Imperial Settlers: Roll & Write Review

Imperial Settlers Roll and Write Board Game Review

Imperial Settlers Roll & Write has been fermenting on my game shelf and in my brain since I picked up a copy at the UK Games Expo 2019.  In fact, the review I started writing in the summer of 2019 is very different from the one you are about to read.  Most odd of all though is that aspects of the game that caused me some vexation and annoyance are some that I now see and appreciate the value in.

There should still be some tokens in the box though, that hasn’t changed.  

And a pencil sharpener (if you have a pencil in the box there should also be a means to sharpen it - and if it’s a plastic moulded insert there damn sure needs to be space for a pencil sharpener!).

Imperial Settlers Roll and Write Board Game Review In Play Mid Game

Adding to the Imperial Settlers universe this roll and write game, challenges players to build their little empire not through cleverly built engines but by doing the best with what you've been given.  Pacifist gamers rejoice as in this game you won’t win by crushing your opponents, instead, you’ll win by just being better.  

In this game all players have to deal with the same engine...and by engine, I mean machinations of the gaming gods...and by that I mean the roll of the dice.

Imperial Settlers Roll & Write, has to my mind at least more in common with bingo (after a fashion) than a "normal" roll and write game and this is primarily to do with the dice.  These are custom dice that display the game’s resources instead of numbers/pips Apples, Stone, Timber, and Gold with a separate, larger die for Workers. (The first frustration)

Roll these dice and now you know what you have to work within that round.

Imperial Settlers Roll and Write Board Game Review Rubbish Dice Roll


One of the things I love about Roll and write games is that they illustrate how different people think, and Imperial Settlers Roll & Write is no exception to this rule, in fact, because of these custom dice it is, if anything, an even better example of showing this since all players work within the confines of the shared results; yet end game scores (and how those scores were achieved) differ massively.

Imperial Settlers Roll and Write Board Game Review Blueprints

Over my first few games this frustrated me, there was no dice mitigation, the type of which I had come to expect in roll and writes.  No add or minus one pip, no re-roll options: in Imperial Settlers, you are stuck with what you’ve been given, and this affects all the players equally.  Add to this that a resource is only a resource until a worker does something with it, or in other words, you can’t cross a single box off unless you have a worker to do the task.  Since workers are also dictated by the roll of a die, there are turns, especially in the early rounds where you are trapped and forced into a specific cause of actions that may not be what you want to do. (The second frustration)

Until you orchestrate you escape that is! Imperial Settlers Roll & Write doesn’t gift wrap your dice mitigation for you, it doesn’t give you an easy way out.  Instead, it asks that you figure out how to do it yourself.  Very early on in your game, you’ll start laying the foundations of your strategy/escape, sure, you’ll need points to win (scored in a very simple fashion by progressing along each of the four tracks), but you decide how you will achieve those points.  It really is up to you to decide how to best use your resources and workers.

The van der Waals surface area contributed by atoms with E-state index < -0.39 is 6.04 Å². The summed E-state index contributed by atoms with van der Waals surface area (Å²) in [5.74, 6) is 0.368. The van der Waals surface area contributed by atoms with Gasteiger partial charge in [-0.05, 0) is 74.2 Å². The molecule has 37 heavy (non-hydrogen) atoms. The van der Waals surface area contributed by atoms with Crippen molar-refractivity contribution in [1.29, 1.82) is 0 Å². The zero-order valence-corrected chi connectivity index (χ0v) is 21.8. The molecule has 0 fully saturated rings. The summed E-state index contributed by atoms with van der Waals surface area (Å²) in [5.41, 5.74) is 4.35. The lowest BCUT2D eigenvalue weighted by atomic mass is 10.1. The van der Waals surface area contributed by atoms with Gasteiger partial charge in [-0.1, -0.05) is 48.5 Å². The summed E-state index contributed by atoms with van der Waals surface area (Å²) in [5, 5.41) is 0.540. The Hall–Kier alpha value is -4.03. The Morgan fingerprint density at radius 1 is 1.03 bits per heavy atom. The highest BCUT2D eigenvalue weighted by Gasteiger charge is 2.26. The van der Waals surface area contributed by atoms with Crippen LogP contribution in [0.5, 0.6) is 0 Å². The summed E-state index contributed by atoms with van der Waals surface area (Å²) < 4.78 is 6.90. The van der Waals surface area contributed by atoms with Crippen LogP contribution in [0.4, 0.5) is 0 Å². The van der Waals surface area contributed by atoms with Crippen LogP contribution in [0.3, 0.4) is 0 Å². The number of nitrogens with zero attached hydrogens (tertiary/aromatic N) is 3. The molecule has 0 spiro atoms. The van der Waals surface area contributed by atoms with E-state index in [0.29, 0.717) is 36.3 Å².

Imperial Settlers Roll and Write Board Game Review Village Sheet

However, in a “Standard” game of Imperial Settlers, your choices and methods of escape are limited (the Third Frustration).  In truth, the game doesn’t take off until you play the “Advanced” version which adds the concept of Blueprints to your Empire.  Here, you’ll draw a border around crossed-off areas on your Empire sheet to construct a special building.  With these blueprints, you essentially increase the efficiency of these buildings (found on a separate pad, the ‘Adventure’ sheets, that is replaced in a solo game with the ‘Adventure Mode Village Sheets) which provide additional resources and workers.  It is with the Adventure sheet and the blueprints that you and your opponents will start diverging, you’ll soon realise your strategies and paths to optimisation differ and it is with this that Imperial Settlers: Roll & Write excels at what I think a Roll and write should do.

Imperial Settlers: Roll & Write is not without its troubles and lingering frustrations.  I strongly believe that there should be components in the box to allow players to track resources gained and spent - if you own a copy of Imperial Settlers, use the bits from that.  I also believe the game would benefit significantly from diversity in the Adventure sheets for multiplayer games as well as in solo.  It’s also my recommendation that you should jump straight into playing the advanced version of the game as, simply put, the “standard” is just not very engaging.  However, Imperial Setters: Roll & Write is a good puzzle game of optimisation, of turning the proverbial lemons into victory points and it’s different enough to other Roll and write games to give players a new experience.  On top of this Portal Games has a solid record of continually supporting their games after release with numerous expansions - which they’ve already started with convention promo sheets.

Imperial Settlers Roll and Write Board Game Review Promo Sheets Warwick Castle

The first expansion really should come with some sort of counters though.  And a pencil sharpener.

Imperial Settlers Roll and Write Board Game Review Pencil Sharpener

This review is based on a full retail copy of the game provided by the publisher. 
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